If a parent plans to leave everything to you, and you are your parent's primary caretaker, resist involving yourself in their estate planning process. You might simply wish to help your parent through the legal process, but look at it from the perspective of a plaintiff's attorney (who would argue there was undue influence): you suggested that your parents review their estate plan; you called the attorney's office to schedule an appointment for them; you drove them to that appointment; you sat in the appointment with them; and you were present for the signing of their estate planning documents. The attorney wants to show the judge and jury that that you exerted complete control over your parent in amending his or her estate plan, and that such control amounted to undue influence. If you involve yourself in the estate planning process, the case becomes even more difficult to defend.

3. Make your wishes clear.

For your own estate plan, be sure that your attorney has a clear record of your wishes. Your estate plan may say exactly what you want -- right now. But if you become incapacitated, frail, or mentally infirm, you could be the victim of undue influence. By making your attorney aware of your wishes (and the reason for them), you can better ensure that your estate is distributed the way you want.

The Best Place to Start: Have a Rock-Solid Estate Plan

The issue of undue influence is much more complicated than explained above. Nevertheless, we hope that this article has given you an idea of what undue influence is and how you can identify it. Estate plans are meant to provide peace of mind and the knowledge that your assets will go to the people you want to receive them. But if your documents are challenged on the basis of undue influence, all your planning could be for naught. That's why it is critical that you consult with an experienced attorney to create a rock-solid estate plan.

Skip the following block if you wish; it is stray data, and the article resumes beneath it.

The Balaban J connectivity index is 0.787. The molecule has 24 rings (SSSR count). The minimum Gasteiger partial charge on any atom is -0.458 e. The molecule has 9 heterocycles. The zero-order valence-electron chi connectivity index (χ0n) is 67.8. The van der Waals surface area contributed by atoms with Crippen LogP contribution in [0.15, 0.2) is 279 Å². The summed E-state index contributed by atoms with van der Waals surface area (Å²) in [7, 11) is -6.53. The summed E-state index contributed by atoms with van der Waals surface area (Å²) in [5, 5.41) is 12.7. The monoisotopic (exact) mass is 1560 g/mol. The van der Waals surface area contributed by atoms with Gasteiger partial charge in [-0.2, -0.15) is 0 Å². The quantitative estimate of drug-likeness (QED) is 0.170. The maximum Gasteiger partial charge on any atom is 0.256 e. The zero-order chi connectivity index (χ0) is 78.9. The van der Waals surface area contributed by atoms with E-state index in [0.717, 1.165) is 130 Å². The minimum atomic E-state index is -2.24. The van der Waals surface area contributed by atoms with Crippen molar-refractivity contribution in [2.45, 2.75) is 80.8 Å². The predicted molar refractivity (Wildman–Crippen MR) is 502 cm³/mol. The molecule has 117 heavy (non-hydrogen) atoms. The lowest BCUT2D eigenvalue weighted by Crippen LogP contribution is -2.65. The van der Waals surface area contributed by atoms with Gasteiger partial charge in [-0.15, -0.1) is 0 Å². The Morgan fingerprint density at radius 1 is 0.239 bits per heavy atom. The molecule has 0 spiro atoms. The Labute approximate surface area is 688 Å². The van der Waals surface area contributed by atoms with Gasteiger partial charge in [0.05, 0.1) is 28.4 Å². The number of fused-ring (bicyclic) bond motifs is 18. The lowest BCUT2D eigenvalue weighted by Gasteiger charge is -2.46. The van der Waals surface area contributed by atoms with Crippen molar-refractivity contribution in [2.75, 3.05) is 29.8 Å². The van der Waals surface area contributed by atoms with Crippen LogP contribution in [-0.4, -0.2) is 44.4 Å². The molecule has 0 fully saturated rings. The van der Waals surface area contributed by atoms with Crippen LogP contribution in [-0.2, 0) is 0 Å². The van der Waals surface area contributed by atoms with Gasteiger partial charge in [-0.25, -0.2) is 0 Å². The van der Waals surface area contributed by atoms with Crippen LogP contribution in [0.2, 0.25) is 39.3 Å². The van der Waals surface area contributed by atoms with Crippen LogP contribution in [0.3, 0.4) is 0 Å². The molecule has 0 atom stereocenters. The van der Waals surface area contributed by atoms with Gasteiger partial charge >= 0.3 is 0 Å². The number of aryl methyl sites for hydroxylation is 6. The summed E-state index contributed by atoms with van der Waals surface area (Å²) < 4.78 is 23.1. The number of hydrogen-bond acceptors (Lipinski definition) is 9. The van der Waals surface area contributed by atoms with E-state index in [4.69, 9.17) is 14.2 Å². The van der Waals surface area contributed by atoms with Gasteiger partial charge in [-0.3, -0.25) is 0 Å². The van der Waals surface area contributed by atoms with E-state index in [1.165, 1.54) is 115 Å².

If you believe a loved one has been the victim of undue influence, want to challenge an estate plan on the basis of undue influence, or want to avoid the appearance of undue influence in your or a love one's estate plan, contact the experienced Oklahoma City estate planning attorneys at Postic & Bates today for a free, no-obligation consultation appointment.

[As with all our posts, the contents of this article do not constitute legal advice and are subject to our site-wide disclaimer.]

The #1 Argument Against DIY Estate Planning

This post is Part One in a four-part series discussing a variety of ways an estate plan can be challenged. You can find links to the other posts in the series here.

Can I make a "Do It Yourself" estate plan?

The phrase "Do It Yourself" calls to mind weekend trips to Home Depot and saving money. And while some aspects of home improvement may be proper to do yourself (e.g., painting walls or building a patio), things get trickier when you try to act as a plumber, excavator, or electrician. Performing those tasks incorrectly — resulting in broken gas mains or electrical shocks — could have disastrous consequences.

(Forbes has published several famous do-it-yourself estate planning horror stories)

The same is true of "Do It Yourself" (or "DIY") estate planning. Although do-it-yourself estate planning services may seem like a bargain, just remember: you get what you pay for. In many cases, these services merely provide generic forms that do not take into account your financial situation, family relationships, tax consequences, and other important factors. More than all of those things, however, the number one argument against using a do-it-yourself estate planning service is this: the documents may not comply with the legal requirements in your state.